Standard Error

A mathematical tool used in statistics to measure variability

Standard error (SE), in statistics, measures the variability of a sampling distribution, i.e., it is the estimate of the standard deviation. It measures how efficiently and accurately a sample of a distribution represents its actual population. It is a widely used measure in finance; often seen as part of regression analysis.

Standard Error

The sampling distribution of the mean is calculated by taking the means of random samples from the population over and over again. The distribution of the means recorded from this exercise has its own mean and variance. This square root of this variance is known as the standard error.

How To Calculate Standard Error

Mathematically, standard error is equal to the standard deviation of the distribution divided by the square root of the number of observations. The distribution of sample means usually resembles a normal distribution, based on a mean and variance.

SE can be calculated as:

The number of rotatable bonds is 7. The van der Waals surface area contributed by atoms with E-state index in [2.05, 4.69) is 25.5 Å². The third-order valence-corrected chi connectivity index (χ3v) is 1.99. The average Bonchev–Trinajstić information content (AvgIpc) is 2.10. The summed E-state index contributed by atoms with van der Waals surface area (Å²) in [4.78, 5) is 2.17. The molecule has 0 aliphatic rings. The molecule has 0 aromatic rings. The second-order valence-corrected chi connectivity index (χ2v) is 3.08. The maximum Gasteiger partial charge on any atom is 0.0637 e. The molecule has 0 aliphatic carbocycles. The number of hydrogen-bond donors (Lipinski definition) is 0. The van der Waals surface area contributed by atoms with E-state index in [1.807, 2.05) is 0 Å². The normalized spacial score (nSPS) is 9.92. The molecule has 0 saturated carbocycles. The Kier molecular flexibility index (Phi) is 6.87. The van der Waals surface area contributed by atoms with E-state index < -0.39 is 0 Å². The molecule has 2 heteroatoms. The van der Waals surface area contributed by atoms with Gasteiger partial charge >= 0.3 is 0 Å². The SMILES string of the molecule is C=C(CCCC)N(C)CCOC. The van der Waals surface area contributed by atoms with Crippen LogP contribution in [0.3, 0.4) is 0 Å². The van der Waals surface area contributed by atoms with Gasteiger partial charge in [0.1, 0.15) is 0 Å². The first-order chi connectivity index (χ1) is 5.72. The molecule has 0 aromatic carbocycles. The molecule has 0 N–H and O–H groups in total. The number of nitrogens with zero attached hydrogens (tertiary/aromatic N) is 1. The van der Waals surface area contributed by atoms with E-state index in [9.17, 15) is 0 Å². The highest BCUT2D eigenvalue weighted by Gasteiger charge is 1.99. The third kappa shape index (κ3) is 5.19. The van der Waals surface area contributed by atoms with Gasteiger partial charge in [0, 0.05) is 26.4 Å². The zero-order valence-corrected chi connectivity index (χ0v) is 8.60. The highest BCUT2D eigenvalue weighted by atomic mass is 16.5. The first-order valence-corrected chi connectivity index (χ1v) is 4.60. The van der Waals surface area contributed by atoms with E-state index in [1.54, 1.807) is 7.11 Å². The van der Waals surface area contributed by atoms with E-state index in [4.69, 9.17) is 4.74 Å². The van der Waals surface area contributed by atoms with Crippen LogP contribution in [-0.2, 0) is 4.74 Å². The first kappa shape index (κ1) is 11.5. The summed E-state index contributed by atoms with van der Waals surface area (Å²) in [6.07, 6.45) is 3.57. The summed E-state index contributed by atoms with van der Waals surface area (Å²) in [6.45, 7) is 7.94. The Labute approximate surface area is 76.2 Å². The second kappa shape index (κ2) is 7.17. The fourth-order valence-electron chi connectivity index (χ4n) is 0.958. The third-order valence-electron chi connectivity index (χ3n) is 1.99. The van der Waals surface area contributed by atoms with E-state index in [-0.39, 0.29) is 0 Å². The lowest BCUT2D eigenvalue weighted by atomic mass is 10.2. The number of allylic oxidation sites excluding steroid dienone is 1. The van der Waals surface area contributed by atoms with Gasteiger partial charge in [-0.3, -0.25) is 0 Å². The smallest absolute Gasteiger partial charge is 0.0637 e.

SE = SD / (n)^½

where,

  • SD = standard deviation of the distribution
  • n = the total population

To calculate a standard error, you need the following three pieces of information:

  • The number of observations (population)
  • The mean, or average, of the data set
  • The standard deviation

Given the equation above, we can see that to lower the error term (standard error) the population or number of observations must be increased.This is logical, as the sample mean will be closer to the population mean, as the size of the sample increases.

However, increasing the number of observations may not always be practical, and could be costly. Hence, it is important to strike the right balance between cost and accuracy.

Graph moving upwards

Standard Error In Finance

Standard error is a commonly used measurement metric in finance, especially in quantitative finance, which involves the use of statistical analysis of data. It's most prominent use is as part of regression analysis, where it is used to understand the characteristics of the population from a sample.